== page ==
Strange bedfellows Kos of Daily Kos and erstwhile FEC commissioner Brad Smith at RedState both note that the Online Freedom of Speech Act (H.R. 1606) has stalled until after recess. An alternative bill first proposed by the Center for Democracy and Technology, H.R. 4900, appears on a quick skim to provide a narrower exemption from campaign finance regs for "small speakers" online, but also exempts those "small speakers" from various disclosure requirements.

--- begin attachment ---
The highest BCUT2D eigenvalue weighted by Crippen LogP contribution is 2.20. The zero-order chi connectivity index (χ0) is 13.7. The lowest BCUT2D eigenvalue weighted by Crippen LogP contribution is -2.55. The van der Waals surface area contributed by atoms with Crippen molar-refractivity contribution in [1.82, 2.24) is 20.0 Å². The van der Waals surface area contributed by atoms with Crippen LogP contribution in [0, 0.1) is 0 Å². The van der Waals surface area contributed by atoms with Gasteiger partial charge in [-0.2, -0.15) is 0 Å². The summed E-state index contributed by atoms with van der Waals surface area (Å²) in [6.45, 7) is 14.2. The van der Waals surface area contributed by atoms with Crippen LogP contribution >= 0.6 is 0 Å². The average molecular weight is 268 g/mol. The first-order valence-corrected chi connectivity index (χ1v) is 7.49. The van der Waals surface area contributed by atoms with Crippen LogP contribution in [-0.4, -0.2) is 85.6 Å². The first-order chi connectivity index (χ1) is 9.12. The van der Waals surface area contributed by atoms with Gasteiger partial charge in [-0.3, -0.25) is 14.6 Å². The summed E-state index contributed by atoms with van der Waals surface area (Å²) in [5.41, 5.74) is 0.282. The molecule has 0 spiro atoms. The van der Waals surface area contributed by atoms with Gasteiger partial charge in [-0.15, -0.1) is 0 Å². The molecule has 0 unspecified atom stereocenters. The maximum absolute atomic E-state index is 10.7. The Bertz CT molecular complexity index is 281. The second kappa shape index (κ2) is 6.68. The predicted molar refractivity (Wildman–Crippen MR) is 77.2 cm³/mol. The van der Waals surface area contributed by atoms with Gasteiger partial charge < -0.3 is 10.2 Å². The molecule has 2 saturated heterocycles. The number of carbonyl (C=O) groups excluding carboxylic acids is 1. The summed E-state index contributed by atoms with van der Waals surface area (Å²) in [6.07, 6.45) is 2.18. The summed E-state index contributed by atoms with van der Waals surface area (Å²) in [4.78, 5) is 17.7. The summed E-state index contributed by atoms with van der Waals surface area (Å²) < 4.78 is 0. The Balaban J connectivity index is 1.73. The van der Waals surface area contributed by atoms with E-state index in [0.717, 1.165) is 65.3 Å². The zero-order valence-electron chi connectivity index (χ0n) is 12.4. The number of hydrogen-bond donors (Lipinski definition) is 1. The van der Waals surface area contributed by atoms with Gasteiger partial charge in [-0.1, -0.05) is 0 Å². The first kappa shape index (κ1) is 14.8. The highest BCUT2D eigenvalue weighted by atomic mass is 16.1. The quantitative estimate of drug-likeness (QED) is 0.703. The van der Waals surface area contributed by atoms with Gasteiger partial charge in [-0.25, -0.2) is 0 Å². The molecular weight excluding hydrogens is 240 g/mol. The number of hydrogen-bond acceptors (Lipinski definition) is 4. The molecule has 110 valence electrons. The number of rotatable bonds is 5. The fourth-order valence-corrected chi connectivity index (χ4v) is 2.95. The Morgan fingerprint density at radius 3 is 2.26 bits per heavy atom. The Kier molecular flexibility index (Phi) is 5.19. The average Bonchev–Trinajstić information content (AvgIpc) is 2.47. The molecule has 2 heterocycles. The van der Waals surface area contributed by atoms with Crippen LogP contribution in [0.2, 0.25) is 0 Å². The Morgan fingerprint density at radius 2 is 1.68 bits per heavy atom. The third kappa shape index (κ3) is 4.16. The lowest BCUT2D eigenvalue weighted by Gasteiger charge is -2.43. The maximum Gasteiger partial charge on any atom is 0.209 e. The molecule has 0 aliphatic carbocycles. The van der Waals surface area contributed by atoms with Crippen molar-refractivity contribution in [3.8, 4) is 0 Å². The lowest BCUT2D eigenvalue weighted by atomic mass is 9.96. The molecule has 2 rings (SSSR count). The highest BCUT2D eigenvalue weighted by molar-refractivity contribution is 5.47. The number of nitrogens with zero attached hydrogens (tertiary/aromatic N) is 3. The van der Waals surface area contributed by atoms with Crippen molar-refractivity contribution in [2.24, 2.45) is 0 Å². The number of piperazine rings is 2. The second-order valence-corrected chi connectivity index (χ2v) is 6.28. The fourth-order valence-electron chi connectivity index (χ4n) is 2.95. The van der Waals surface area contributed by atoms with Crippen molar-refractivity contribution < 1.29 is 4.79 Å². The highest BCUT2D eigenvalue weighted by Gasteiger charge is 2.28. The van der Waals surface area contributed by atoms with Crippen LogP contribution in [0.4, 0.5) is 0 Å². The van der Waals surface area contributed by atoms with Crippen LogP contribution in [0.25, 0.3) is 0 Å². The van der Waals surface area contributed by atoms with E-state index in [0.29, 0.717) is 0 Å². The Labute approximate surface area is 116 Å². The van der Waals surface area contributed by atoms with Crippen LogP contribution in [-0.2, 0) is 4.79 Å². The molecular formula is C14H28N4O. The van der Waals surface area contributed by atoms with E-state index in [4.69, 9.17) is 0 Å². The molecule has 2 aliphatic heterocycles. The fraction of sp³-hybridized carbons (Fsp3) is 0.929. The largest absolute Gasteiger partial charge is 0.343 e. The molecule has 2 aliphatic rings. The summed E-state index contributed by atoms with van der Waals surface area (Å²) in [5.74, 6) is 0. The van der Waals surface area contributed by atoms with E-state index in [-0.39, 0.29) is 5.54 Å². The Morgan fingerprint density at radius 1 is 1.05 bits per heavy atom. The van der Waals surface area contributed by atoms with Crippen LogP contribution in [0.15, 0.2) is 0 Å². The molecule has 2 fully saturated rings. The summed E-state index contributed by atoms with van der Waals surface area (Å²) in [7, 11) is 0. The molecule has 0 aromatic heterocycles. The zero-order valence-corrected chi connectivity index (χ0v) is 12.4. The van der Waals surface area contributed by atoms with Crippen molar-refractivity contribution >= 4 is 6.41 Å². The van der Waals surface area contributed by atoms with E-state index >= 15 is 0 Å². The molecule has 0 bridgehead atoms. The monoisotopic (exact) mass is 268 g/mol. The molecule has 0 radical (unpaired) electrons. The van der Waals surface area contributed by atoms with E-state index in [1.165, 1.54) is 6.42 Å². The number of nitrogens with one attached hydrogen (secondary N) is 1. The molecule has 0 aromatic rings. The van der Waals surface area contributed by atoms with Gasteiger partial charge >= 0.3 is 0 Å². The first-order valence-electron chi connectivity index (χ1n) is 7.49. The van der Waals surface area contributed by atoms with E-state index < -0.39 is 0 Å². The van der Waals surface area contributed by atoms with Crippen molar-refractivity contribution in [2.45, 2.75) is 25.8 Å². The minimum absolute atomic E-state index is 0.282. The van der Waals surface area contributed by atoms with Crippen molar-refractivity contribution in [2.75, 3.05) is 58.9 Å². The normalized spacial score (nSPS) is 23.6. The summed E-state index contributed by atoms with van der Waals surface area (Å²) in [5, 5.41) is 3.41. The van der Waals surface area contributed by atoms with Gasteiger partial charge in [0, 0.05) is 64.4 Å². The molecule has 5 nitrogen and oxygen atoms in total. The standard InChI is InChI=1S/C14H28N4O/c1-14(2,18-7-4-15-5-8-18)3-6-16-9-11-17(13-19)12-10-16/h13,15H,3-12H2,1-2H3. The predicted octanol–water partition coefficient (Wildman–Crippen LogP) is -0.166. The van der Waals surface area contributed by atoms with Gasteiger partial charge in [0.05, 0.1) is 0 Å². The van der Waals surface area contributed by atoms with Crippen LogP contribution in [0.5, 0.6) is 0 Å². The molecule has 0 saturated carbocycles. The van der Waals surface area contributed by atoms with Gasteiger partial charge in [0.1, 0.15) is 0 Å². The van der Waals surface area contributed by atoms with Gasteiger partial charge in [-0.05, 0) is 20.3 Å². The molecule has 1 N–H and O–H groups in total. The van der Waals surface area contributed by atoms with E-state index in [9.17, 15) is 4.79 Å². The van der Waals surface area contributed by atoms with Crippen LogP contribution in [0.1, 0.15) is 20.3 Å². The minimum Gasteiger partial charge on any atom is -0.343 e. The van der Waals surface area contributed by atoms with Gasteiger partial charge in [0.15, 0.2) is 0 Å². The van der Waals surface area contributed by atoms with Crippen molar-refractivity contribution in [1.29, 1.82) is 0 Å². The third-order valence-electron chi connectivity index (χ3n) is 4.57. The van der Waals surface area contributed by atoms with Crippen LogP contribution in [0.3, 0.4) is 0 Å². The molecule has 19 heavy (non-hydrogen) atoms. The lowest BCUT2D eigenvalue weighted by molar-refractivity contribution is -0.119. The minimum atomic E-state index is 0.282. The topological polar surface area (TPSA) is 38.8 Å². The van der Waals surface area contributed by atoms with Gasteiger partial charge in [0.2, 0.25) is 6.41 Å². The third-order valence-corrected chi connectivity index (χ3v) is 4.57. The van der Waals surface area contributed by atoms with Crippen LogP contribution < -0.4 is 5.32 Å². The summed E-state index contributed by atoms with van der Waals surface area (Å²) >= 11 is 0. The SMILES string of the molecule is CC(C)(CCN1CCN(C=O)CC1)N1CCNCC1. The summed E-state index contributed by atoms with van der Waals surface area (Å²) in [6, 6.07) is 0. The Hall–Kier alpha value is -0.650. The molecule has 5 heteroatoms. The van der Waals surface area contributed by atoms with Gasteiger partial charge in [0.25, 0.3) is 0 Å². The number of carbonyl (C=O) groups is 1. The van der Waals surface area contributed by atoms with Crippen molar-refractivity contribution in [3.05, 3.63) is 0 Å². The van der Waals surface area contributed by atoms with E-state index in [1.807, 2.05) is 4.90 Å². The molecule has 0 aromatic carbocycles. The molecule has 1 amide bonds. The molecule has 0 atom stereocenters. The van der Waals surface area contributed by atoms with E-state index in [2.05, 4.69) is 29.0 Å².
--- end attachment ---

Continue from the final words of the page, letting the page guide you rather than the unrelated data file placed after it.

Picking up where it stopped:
Yesterday's New York Times editorial on the "Internet campaign loophole," incidentally, reminds me to a depressing extent of a parody I wrote a couple years back on the "First Amendment loophole." The editors describe 1606 as a bill that "pretends to be trying to protect the free speech rights of bloggers on the Internet"—and it must be an efective pretense for the Odd Couple of RedState and Kos to both see it that way—which is conceded to be a "legitimate concern," but as we've come to expect from supporters of campaign finance regulation, that legitmate concern is abruptly dismissed with a bit of handwaving. Because, you see, "speech" doesn't really count if someone has to pay for it. Unless, that is, it's paid for by the corporation that owns an old-media newspaper, in which case exemptions are necessary to preserve the sacred liberties of people with official press passes.